More largely, in 2015, Princeton-based economists Anne Case and the Nobel Prize-winning Angus Deaton published a study examining a disturbing trend: Mortality rates in the developed world have been declining steadily, for all populations, over the past 30 years, except in the U.S., where white males without a college degree between the ages of 45 and 54 have been dying faster than they have in decades.

What exactly is killing them? Overdose, suicide and alcohol-related liver failure. So much so that these causes of death now outnumber deaths by cancer and heart disease, the two historically largest killers of men in this age group.

Case and Deaton called this surge in substance-related mortality “deaths of despair,” linking them to poor economic conditions and citing a lack of education as a barrier to lucrative employment. Since then, however, it’s become abundantly clear that no one — regardless of sex, age, race, income or education level — is faring well when it comes to death by alcohol-related causes. “We’re seeing the narrowing of differences in drinking between men and women — with women drinking more. We’re also seeing men and women 65 and older showing increases in binge drinking as well,” Koob explains. “Similarly, there’s been an increase in problems on college campuses with the same issue — where deans and provosts talk about young people aspiring to drink to blackout.”

This isn’t to say economic factors don’t play a part. The opiate crisis is still an epidemic in poorer regions of the country, like Appalachia, where nearly 20 percent of the population lives below the poverty line, and where, in 2015, inhabitants were 65 percent more likely to die of an overdose than those living outside of the region.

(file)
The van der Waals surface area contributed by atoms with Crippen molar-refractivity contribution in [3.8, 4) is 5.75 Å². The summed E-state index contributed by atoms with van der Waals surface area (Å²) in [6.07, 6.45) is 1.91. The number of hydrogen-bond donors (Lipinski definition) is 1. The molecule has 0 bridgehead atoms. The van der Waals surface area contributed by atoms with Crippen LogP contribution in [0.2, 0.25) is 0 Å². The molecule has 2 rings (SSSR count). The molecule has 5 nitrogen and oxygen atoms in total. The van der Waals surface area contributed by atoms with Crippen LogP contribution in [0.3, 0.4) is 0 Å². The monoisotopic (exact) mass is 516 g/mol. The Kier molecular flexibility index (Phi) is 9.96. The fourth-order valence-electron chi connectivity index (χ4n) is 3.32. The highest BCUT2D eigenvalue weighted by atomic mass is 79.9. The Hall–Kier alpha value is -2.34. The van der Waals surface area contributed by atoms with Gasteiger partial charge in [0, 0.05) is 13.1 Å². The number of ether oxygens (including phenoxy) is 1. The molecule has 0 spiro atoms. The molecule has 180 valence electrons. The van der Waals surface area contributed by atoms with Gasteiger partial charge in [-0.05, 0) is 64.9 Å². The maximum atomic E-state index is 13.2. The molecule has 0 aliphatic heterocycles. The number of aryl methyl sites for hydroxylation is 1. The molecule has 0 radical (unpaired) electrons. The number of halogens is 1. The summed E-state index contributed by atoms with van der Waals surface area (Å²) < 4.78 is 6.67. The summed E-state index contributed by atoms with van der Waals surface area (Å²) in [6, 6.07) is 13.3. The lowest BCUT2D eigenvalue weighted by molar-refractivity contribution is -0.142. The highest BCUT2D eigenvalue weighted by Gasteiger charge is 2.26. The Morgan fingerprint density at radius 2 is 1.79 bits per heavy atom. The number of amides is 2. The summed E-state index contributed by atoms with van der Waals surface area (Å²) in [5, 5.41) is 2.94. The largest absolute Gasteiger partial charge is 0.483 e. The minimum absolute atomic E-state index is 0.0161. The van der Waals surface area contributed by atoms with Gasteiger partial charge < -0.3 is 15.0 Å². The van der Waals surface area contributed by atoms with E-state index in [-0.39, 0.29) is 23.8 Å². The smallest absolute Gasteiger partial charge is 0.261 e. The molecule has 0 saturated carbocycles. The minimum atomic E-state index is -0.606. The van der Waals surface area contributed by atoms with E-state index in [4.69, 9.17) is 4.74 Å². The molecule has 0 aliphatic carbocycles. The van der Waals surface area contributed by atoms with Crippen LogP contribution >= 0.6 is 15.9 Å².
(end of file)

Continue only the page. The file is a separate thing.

As for how we kick our national binge-drinking problem, the “Pain in the Nation” reports (a follow-up was published in February) call for a National Resiliency Plan — basically, a comprehensive approach covering prevention, early identification and treatment. Not to mention, an old public-health standby: “Policies for moving health insurance and healthcare systems to provide better behavioral and physical ‘whole health’ of individuals.”

Koob and the NIAAA are also launching their own initiative, what Koob terms a “Noah’s Ark Committee.” “We’re taking from everywhere — sociologists, cultural anthropologists, pediatric researchers, individuals who focus on adolescents,” he explains. “We’re gonna cover all the bases and start to work up which questions we should be asking to determine where we should focus research in this domain.” (The committee is being formed now; Koob plans to launch the initiative in October.)

In the meantime, the NIAAA has a whole site dedicated to rethinking how we drink. It covers covers everything from what counts as “a drink” (martinis and Manhattans and many other cocktails, for example, are more like two drinks); to how much is too much (problematic drinking for men is more than four drinks on a given day or more than 14 drinks a week, and for women, more than three drinks a day or more than seven a week); to tools for making a change (avoid people and places that make you want to drink and have a quick and firm “no, thank you” at the ready).

The site aims to emphasize that drinking in general isn’t a problem, it’s how much of it (and how quickly) you’re doing it. “We don’t know what’s causing this,” Koob says. “It could be anything from general dystopia to economic factors, but there’s also a cultural piece. One of the things we do in our country is we extol people who can drink everyone else under the table. That sends a very bad message.”

Because if it wasn’t before, it’s definitely now abundantly clear that drinking someone under the table also means drinking them (and yourself) into an early grave.